Dreaming... but I can't afford

A huge reason why owning an investment property is so popular in Australia is the tax deductions that are available to offset personal or company income. Tax Time is fast approaching and it’s important to take stock of your income and expenses and ensure you’re minimising your tax liability as much as possible.

If you have an investment property are you aware of what tax deductions you’re able to claim to help minimise your tax liability? Our tax tips for property investors provide a quick overview of the main areas that are tax deductible.
Insurance (building and landlord)
Property management
Property maintenance
New leasing costs and associated advertising
Council rates and strata fees
Any legal costs incurred
Accounting and bookkeeping
Depreciation reports
Interest and fees charged by lenders in relation to financing the purchase of the property
Outgoings – Water, gas, electricity, waste removal (usually covered by the tenant)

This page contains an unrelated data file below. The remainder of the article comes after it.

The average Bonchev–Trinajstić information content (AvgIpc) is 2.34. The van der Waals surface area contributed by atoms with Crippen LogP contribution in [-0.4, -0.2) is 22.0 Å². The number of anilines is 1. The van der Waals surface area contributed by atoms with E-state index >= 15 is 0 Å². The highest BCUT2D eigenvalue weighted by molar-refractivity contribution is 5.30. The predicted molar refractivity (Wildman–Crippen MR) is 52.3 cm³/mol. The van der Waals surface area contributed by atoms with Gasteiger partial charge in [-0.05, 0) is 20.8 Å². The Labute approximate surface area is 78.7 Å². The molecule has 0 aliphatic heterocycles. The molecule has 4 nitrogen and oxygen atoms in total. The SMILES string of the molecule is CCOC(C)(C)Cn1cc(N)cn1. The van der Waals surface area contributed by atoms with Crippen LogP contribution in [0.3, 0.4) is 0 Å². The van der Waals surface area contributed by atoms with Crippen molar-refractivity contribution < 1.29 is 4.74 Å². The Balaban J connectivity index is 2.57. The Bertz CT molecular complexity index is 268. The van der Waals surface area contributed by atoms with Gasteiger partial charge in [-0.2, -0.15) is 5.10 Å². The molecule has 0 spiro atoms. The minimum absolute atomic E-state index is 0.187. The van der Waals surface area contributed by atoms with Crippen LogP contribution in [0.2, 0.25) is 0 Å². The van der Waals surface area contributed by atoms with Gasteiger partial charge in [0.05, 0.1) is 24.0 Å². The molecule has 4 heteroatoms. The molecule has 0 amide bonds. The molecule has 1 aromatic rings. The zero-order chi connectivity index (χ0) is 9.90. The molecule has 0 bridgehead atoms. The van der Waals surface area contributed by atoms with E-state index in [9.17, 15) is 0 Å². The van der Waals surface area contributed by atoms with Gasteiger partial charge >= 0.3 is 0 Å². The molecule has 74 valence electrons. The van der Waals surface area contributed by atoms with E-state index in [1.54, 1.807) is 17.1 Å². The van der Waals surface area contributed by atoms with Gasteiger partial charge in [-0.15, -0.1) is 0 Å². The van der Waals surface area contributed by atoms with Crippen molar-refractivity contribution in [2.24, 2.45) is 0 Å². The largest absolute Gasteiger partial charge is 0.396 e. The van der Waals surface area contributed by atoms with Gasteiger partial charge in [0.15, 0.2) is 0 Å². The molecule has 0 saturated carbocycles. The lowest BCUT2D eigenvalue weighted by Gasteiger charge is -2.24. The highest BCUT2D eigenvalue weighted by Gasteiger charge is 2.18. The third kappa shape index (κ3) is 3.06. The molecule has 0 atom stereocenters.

Regular external maintenance – gardeners, pool cleaners and security services
Travel expenses related to inspecting the properties (legitimate claims only)
If you have a negative-geared property, the income which is produced from the investment will not be enough to cover all the outgoings and finance payments, so the cash-flow loss becomes an allowable deduction.
As an alternative to a negative-geared property, you may have a positive-geared property, meaning the income generated from the property is greater than the costs of owning it. If this is the case, the profit income will be assessed as taxable income come tax time.
For both situations depreciation allowances, derived from a Deprecation Schedule compiled by a registered quantity surveyor, will allow further legitimate deductions on any income. The ideal situation is to have a cash-flow positive property with depreciation allowances creating significant deductible losses to mitigate the positive cash-flow, thus negating the attribute property need to pay tax.

When investing in property it is important to understand the difference between a tax loss and a cash-flow loss, as they are not the same thing and have very different implications on your ability to service loans and build equity.

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